Have your books arrived yet?
      Toast loves being in the garden with me – although not so much when it is cold and wet!
      Thanks for your kind words.
      Cheers Sarah : o )

      1. Oh my goodness, yes, the books are here and I’ve had a few brief moments to enjoy them. This is a hectic month for me, but November is catch up time. I’m going to write a blog about your books!

        Thanks for checking in. I hope sales are going well, especially with holidays coming up. xox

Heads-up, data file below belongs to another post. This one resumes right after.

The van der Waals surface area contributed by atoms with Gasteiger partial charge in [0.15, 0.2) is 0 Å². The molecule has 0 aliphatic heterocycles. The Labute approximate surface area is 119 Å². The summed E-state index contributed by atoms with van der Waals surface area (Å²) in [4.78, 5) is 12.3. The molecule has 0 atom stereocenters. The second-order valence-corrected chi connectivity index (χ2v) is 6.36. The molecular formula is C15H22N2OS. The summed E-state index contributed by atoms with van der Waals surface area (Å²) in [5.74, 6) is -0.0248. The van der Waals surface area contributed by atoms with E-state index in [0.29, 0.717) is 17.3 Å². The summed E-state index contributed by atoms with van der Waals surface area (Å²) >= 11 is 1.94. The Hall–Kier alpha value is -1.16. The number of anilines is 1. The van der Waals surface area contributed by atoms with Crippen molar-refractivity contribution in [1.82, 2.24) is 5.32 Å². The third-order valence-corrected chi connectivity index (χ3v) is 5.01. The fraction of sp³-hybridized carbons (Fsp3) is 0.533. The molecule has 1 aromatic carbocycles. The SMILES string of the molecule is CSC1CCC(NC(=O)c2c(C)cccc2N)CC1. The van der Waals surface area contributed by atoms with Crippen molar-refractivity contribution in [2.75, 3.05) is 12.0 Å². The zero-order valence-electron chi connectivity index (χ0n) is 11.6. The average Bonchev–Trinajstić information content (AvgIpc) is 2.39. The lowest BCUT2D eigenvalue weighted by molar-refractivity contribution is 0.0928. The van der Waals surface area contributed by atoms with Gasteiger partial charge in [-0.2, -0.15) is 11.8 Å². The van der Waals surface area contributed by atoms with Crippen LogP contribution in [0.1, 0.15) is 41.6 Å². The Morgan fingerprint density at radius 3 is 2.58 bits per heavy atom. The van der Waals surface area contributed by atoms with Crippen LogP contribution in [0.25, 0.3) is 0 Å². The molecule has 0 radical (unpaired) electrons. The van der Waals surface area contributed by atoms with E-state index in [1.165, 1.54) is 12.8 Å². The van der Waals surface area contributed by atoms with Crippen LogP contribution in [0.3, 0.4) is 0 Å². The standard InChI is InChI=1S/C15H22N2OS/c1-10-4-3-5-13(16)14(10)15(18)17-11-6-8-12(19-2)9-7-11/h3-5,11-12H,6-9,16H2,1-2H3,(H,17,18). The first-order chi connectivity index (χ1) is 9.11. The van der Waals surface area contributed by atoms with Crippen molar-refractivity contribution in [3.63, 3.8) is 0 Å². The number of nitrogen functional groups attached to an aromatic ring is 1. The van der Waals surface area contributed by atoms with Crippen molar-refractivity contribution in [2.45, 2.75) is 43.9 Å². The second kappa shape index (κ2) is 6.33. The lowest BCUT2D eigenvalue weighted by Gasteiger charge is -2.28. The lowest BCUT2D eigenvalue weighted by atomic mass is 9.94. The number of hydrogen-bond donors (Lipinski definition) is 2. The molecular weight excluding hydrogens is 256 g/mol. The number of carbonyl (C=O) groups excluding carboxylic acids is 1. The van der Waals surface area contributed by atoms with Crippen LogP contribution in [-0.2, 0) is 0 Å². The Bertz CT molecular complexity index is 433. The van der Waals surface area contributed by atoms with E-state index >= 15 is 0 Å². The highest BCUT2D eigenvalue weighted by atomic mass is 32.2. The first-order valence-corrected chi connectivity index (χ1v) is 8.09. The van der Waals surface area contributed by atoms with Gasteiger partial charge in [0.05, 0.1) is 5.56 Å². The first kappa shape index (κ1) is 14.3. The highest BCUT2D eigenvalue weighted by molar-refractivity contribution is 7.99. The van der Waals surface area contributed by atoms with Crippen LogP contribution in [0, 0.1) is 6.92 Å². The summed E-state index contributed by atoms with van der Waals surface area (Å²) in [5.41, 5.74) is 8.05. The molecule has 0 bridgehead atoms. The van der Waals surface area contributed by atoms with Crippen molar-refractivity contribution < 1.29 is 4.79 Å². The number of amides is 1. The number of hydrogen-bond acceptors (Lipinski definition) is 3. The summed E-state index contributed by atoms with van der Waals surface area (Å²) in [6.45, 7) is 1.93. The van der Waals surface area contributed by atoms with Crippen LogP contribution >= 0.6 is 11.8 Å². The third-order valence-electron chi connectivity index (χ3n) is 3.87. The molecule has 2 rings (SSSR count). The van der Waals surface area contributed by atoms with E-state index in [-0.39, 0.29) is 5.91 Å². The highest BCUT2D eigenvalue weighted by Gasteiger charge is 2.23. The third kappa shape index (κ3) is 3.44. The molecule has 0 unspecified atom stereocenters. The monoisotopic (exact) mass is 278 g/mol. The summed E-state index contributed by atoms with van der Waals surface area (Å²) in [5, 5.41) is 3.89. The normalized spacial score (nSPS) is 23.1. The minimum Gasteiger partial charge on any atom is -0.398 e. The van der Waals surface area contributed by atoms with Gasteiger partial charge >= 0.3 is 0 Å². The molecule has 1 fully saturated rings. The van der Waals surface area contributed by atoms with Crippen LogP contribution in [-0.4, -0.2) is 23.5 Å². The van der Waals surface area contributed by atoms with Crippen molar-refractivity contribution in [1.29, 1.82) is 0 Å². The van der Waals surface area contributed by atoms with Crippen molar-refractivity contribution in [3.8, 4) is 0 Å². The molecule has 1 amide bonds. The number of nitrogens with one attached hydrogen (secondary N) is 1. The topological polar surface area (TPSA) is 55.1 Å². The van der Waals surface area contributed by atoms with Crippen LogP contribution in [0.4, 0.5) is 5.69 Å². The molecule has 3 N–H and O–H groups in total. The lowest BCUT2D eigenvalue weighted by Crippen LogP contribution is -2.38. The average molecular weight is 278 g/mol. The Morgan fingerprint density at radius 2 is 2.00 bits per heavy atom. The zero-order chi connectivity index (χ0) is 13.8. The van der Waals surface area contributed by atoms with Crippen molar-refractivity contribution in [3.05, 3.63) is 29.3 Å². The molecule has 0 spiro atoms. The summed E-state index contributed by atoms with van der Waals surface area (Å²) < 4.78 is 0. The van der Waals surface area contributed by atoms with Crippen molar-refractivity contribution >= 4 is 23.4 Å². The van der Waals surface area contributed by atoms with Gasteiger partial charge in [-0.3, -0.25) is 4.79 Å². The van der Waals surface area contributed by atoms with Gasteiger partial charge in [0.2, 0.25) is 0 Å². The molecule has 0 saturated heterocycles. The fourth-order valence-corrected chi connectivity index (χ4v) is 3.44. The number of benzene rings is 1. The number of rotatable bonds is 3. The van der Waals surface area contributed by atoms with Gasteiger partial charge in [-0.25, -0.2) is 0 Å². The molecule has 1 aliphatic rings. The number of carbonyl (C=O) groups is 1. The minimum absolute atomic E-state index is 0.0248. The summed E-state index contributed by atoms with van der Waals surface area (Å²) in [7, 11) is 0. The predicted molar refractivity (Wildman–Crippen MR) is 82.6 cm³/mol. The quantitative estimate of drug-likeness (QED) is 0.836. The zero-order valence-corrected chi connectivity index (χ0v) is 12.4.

4. Hail unfortunately can be ridiculously damaging to a garden – normally the only way to salvage the plant is to cut off the damaged plants, often at the expense of (at least) this years crop. Glad to see this year was a little better for you!

    1. I think you are right! There was so much hail in the spring last year, vulnerable crops didn’t stand a chance. But the problem with hail is it comes in so fast that you don’t have time to do anything to stop the damage. Here’s hoping for a great spring – we’re owed one!
      Cheers Sarah : o )